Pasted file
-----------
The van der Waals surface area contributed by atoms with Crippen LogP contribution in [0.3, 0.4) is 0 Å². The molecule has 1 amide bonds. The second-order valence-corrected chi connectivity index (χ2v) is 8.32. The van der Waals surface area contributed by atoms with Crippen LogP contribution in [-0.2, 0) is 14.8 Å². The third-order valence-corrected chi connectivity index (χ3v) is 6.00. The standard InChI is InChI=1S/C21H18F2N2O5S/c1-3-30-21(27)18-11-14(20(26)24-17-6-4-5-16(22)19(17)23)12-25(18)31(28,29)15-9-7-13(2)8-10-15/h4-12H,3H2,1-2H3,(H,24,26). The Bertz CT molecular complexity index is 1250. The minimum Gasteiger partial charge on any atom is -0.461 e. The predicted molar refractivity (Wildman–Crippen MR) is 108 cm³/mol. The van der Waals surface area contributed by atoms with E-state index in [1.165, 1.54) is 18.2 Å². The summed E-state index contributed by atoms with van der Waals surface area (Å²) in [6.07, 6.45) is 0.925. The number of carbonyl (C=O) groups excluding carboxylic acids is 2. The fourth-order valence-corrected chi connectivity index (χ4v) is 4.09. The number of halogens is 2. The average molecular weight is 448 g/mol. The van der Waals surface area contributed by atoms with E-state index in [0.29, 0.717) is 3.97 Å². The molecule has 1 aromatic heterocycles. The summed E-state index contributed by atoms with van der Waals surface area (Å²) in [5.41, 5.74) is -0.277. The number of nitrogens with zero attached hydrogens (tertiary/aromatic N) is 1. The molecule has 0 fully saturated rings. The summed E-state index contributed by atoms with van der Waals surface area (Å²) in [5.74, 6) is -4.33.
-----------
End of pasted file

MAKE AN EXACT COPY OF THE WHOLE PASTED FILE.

The van der Waals surface area contributed by atoms with Crippen LogP contribution in [0.3, 0.4) is 0 Å². The molecule has 1 amide bonds. The second-order valence-corrected chi connectivity index (χ2v) is 8.32. The van der Waals surface area contributed by atoms with Crippen LogP contribution in [-0.2, 0) is 14.8 Å². The third-order valence-corrected chi connectivity index (χ3v) is 6.00. The standard InChI is InChI=1S/C21H18F2N2O5S/c1-3-30-21(27)18-11-14(20(26)24-17-6-4-5-16(22)19(17)23)12-25(18)31(28,29)15-9-7-13(2)8-10-15/h4-12H,3H2,1-2H3,(H,24,26). The Bertz CT molecular complexity index is 1250. The minimum Gasteiger partial charge on any atom is -0.461 e. The predicted molar refractivity (Wildman–Crippen MR) is 108 cm³/mol. The van der Waals surface area contributed by atoms with E-state index in [1.165, 1.54) is 18.2 Å². The summed E-state index contributed by atoms with van der Waals surface area (Å²) in [6.07, 6.45) is 0.925. The number of carbonyl (C=O) groups excluding carboxylic acids is 2. The fourth-order valence-corrected chi connectivity index (χ4v) is 4.09. The number of halogens is 2. The average molecular weight is 448 g/mol. The van der Waals surface area contributed by atoms with E-state index in [0.29, 0.717) is 3.97 Å². The molecule has 1 aromatic heterocycles. The summed E-state index contributed by atoms with van der Waals surface area (Å²) in [5.41, 5.74) is -0.277. The number of nitrogens with zero attached hydrogens (tertiary/aromatic N) is 1. The molecule has 0 fully saturated rings. The summed E-state index contributed by atoms with van der Waals surface area (Å²) in [5.74, 6) is -4.33.